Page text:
This morning it was “probably” on. Now it appears it’s off: President Trump said Thursday he was canceling his bilateral meeting with Russian President Vladimir Putin over the seizure by Russia of three Ukrainian naval vessels off the coast of Crimea.
“Based on the fact that the ships and sailors have not been returned to Ukraine from Russia, I have decided it would be best for all parties concerned to cancel my previously scheduled meeting in Argentina with President Vladimir Putin,” Trump said on Twitter. “I look forward to a meaningful Summit again as soon as this situation is resolved!”
The president’s remarks are a striking reversal from his position earlier this week when he appeared to blame both Ukraine and Russia for the clash, saying: “We do not like what’s happening either way.” But the comments are also a walk back from those he made earlier on Thursday when he said he “probably will be meeting with President Putin,” because “I think it’s a very good time to have a meeting.” Trump also added: “I’m getting a full report on the plane as to what happened” between Russia and Ukraine in the Sea of Azov. Whatever Trump’s advisers told him, he decided to cancel the meeting.
On past occasions, this sort of advice has mattered little. Trump met with Putin in Helsinki, Finland, in July, just days after the U.S. Justice Department indicted 12 Russian intelligence officers for their alleged hacking of the emails and computers of senior Democratic Party officials in an attempt to interfere with the 2016 presidential election. Trump said at the time: “Getting along with Russia is a good thing, not a bad thing.” At a news conference following the meeting, Trump rejected the overwhelming consensus among U.S. intelligence agencies that Russia interfered in the 2016 election, saying the Russian leader had “said it is not Russia.”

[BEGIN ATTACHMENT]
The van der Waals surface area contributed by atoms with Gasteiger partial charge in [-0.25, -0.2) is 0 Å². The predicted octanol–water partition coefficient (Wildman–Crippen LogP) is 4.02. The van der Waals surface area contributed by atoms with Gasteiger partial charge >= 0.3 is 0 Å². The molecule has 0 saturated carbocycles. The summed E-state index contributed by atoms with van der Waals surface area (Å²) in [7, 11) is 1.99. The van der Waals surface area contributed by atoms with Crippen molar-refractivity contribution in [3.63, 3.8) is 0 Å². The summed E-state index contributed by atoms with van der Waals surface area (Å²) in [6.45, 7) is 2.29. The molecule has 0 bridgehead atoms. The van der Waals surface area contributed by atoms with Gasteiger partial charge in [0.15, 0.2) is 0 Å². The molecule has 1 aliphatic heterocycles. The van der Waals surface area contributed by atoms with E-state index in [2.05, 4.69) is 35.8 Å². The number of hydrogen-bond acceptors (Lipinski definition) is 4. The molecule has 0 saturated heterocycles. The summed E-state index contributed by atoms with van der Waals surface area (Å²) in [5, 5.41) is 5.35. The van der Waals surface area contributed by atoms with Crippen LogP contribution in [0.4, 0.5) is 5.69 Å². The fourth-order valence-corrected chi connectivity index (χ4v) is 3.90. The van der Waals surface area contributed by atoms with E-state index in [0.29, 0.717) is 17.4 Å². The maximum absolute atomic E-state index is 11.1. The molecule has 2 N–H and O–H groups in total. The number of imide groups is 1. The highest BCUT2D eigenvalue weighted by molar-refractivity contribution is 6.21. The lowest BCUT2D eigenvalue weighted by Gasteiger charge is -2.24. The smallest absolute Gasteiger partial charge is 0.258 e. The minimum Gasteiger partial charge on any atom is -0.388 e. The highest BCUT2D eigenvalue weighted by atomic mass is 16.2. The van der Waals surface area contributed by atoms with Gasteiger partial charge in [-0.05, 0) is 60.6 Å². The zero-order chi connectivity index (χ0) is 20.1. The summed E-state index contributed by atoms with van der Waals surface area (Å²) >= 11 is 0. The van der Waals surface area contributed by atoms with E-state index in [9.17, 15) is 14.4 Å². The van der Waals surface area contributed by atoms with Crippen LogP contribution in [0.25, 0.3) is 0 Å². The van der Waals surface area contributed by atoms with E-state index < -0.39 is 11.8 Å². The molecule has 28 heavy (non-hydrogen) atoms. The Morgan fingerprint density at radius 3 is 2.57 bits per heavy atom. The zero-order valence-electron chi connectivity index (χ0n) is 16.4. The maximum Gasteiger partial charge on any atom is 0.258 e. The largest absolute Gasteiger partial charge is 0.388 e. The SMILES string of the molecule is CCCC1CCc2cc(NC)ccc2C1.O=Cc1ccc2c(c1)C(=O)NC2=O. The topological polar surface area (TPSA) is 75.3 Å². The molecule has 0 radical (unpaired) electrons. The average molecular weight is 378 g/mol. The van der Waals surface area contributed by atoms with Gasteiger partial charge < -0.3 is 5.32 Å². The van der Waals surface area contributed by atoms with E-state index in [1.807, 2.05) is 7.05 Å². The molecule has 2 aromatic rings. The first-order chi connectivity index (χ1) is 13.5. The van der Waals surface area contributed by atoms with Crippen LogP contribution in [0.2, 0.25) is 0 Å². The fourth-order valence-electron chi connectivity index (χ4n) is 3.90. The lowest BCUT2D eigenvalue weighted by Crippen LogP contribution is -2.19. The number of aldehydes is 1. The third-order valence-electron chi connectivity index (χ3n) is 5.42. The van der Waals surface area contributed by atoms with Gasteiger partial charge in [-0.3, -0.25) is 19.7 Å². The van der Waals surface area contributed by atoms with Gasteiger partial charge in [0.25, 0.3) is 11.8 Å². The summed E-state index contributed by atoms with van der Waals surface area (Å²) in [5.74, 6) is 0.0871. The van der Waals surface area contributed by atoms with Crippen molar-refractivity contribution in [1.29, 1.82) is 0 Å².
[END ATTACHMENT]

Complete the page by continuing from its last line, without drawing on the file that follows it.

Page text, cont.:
Those remarks echo Trump’s long-standing reluctance to blame Russia for its actions. Earlier this year, before he headed to the contentious G7 summit in Canada, Trump called for Russia to be readmitted to that club, from which it was expelled in 2014 following its annexation of Ukraine’s Crimea. When asked if he would recognize Russia’s occupation of Crimea, Trump replied: “We’re going to have to see.” He reportedly told the other members of the G7 that Crimea was Russian because its population spoke Russian—a view he expressed as far back as 2016. Trump then appeared to blame President Barack Obama for Russia’s actions, saying, “He was the one that let Crimea get away,” and adding that Russia has “spent a lot of money on rebuilding it.”
It’s probably little coincidence that the president’s reversal Thursday came shortly after Michael Cohen, his former lawyer, pleaded guilty to lying to Congress, telling a federal court he traveled to Russia to discuss the construction of a Trump Tower in Moscow during the 2016 presidential campaign. Cohen’s plea is part of a deal with Robert Mueller, the special counsel who is investigating Russian interference in the election and possible collusion between Trump’s presidential campaign and the Russian government. Trump has insisted that there was no collusion with Russia over his election, and has labeled Mueller’s investigation a “witch hunt.”
Had Trump met with Putin at the G20, questions about Cohen, Cohen’s meetings with Russian officials, and Moscow’s interference in the presidential election would have almost certainly dogged the American president. But canceling the meeting is no guarantee that questions about Cohen’s claims and what Trump knew about his lawyer’s actions won’t continue to dog the president.
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